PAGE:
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Paying the Piper

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When teaching popular cultural semiotics—especially with respect to the mass media—perhaps the most crucial point to impart to your students is that the way mass media is financed determines the nature of its content. That is, the mass media in themselves (from the Hearst newspapers to the Internet) are only conveyors of information, and therefore ideologically neutral technologies, but their content is not neutral and is determined by the motivations of those who control them. It is easy to presume that all mass media follow the American model, which is a commercial one financed by advertising and marketing, but that is not always the case. British radio and television, for example, were at first financed by a governmental agency that we know as the BBC. Programming was determined by public servants, who happened to believe that radio and television should be employed to inform and culturally educate the British public. Broadcasting costs were paid by the government, and funded by the licensing fees paid by purchasers of radios and televisions. From the start, American radio and television were funded quite differently. One only had to purchase a radio or TV and the rest was free. Broadcasting costs were paid by the commercial sponsors who bought advertising time. This apparently trivial fact is of profound significance: with the motive of reaching the largest possible audience/market, commercial American media content was designed to appeal to the lowest common denominator. This is why, scarcely a decade into the television era, American TV was already being referred to as a “vast wasteland.” Something of the sort is now happening with the new media kid (800-pound gorilla, actually) on the block: the Internet. Your Facebook page is free, and all those neat Google services (Google Earth, anyone?) are free, because advertising and marketing agreements are paying the bills. While there are services and content on the Web that require consumer-paid subscriptions, the highest profile content and service providers (Facebook, Google, YouTube, Yahoo, Linkedin, etc.) are still without cost (at least, in a direct monetary sense: having one’s personal information mined for marketing purposes is a different kind of cost, just as having one’s television entertainment interrupted by commercials is a different kind of cost), and this has created an expectation among Internet users of free content. Since the Internet is an infinitely vaster and more segmented medium than radio or television ever were or could be, the relationship between commercial sponsorship and Web content is much more complicated to analyze. Nevertheless, to analyze the Internet semiotically, we must consider—as a part of the system within which it signifies—the way in which it is financed. For in spite of the apparently democratic (or bottom-up) nature of so much of the Internet’s user-created content, the fact that the most prominent modalities for creating that content are provided by giant corporate interests suggests a top-down structure that contradicts any such democratic claims. Indeed, as Facebook pages consolidate the once much more decentralized terrain of the blogosphere, a certain monopolistic tendency familiar to the history of capitalism is beginning to appear. Such developments make it especially important that we subject digital technology to the same sort of critique that semiotics applies to all popular cultural phenomena.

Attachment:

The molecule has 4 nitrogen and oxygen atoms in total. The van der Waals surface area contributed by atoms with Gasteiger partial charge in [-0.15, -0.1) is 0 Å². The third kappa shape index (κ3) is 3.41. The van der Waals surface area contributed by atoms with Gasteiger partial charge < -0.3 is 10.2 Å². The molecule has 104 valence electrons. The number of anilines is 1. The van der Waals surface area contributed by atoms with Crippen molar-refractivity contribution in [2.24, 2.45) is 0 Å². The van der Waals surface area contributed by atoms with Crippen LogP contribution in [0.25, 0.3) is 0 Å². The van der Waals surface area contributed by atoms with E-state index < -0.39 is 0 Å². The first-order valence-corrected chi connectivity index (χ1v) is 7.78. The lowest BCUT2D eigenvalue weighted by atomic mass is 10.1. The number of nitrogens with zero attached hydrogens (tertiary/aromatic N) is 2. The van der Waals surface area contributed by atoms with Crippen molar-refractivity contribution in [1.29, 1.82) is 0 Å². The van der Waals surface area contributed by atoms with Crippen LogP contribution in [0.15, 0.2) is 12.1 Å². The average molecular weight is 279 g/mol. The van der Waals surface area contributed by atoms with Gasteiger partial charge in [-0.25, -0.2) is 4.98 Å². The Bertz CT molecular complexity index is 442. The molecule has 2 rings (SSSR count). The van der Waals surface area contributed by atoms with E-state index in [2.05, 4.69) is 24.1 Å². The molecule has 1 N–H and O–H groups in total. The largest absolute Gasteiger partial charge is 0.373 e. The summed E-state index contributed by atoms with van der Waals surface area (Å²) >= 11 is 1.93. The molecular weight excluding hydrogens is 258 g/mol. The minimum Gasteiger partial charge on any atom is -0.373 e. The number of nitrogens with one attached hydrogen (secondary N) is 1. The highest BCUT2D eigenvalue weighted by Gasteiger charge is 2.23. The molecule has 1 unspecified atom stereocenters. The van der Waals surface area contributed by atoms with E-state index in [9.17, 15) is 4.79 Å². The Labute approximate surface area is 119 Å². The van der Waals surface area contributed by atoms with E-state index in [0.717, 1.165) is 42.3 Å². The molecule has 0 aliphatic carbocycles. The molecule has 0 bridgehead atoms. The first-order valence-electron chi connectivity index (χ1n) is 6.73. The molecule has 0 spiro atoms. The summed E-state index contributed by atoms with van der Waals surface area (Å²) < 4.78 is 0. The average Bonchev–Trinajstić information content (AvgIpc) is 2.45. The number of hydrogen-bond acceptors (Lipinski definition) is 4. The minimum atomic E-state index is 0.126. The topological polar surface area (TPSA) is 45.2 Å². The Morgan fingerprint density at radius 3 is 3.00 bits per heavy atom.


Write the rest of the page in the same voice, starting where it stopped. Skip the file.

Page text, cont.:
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About the Author
Jack Solomon is Professor Emeritus of English at California State University, Northridge, where he taught literature, critical theory and history, and popular cultural semiotics, and directed the Office of Academic Assessment and Program Review. He is often interviewed by the California media for analysis of current events and trends. He is co-author, with the late Sonia Maasik, of Signs of Life in the U.S.A.: Readings on Popular Culture for Writers, and California Dreams and Realities: Readings for Critical Thinkers and Writers, and is also the author of The Signs of Our Time, an introductory text to popular cultural semiotics, and Discourse and Reference in the Nuclear Age, a critique of poststructural semiotics that proposes an alternative semiotic paradigm.